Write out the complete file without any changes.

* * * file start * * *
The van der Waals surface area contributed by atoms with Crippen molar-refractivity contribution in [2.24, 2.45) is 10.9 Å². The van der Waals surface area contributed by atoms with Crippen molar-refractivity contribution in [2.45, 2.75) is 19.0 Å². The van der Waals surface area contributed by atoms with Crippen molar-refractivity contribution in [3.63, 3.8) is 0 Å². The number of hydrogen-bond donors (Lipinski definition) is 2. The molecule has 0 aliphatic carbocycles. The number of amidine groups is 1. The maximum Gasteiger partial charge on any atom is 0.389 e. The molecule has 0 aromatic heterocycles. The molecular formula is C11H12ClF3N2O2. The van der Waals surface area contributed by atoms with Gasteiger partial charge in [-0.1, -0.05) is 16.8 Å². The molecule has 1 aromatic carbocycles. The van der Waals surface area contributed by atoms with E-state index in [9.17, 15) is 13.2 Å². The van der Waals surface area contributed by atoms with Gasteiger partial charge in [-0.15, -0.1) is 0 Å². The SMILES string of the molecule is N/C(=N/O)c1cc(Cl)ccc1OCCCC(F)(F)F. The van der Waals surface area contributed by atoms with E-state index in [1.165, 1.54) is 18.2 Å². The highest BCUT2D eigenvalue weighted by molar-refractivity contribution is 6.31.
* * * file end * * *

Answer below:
The van der Waals surface area contributed by atoms with Crippen molar-refractivity contribution in [2.24, 2.45) is 10.9 Å². The van der Waals surface area contributed by atoms with Crippen molar-refractivity contribution in [2.45, 2.75) is 19.0 Å². The van der Waals surface area contributed by atoms with Crippen molar-refractivity contribution in [3.63, 3.8) is 0 Å². The number of hydrogen-bond donors (Lipinski definition) is 2. The molecule has 0 aliphatic carbocycles. The number of amidine groups is 1. The maximum Gasteiger partial charge on any atom is 0.389 e. The molecule has 0 aromatic heterocycles. The molecular formula is C11H12ClF3N2O2. The van der Waals surface area contributed by atoms with Gasteiger partial charge in [-0.1, -0.05) is 16.8 Å². The molecule has 1 aromatic carbocycles. The van der Waals surface area contributed by atoms with E-state index in [9.17, 15) is 13.2 Å². The van der Waals surface area contributed by atoms with Gasteiger partial charge in [-0.15, -0.1) is 0 Å². The SMILES string of the molecule is N/C(=N/O)c1cc(Cl)ccc1OCCCC(F)(F)F. The van der Waals surface area contributed by atoms with E-state index in [1.165, 1.54) is 18.2 Å². The highest BCUT2D eigenvalue weighted by molar-refractivity contribution is 6.31.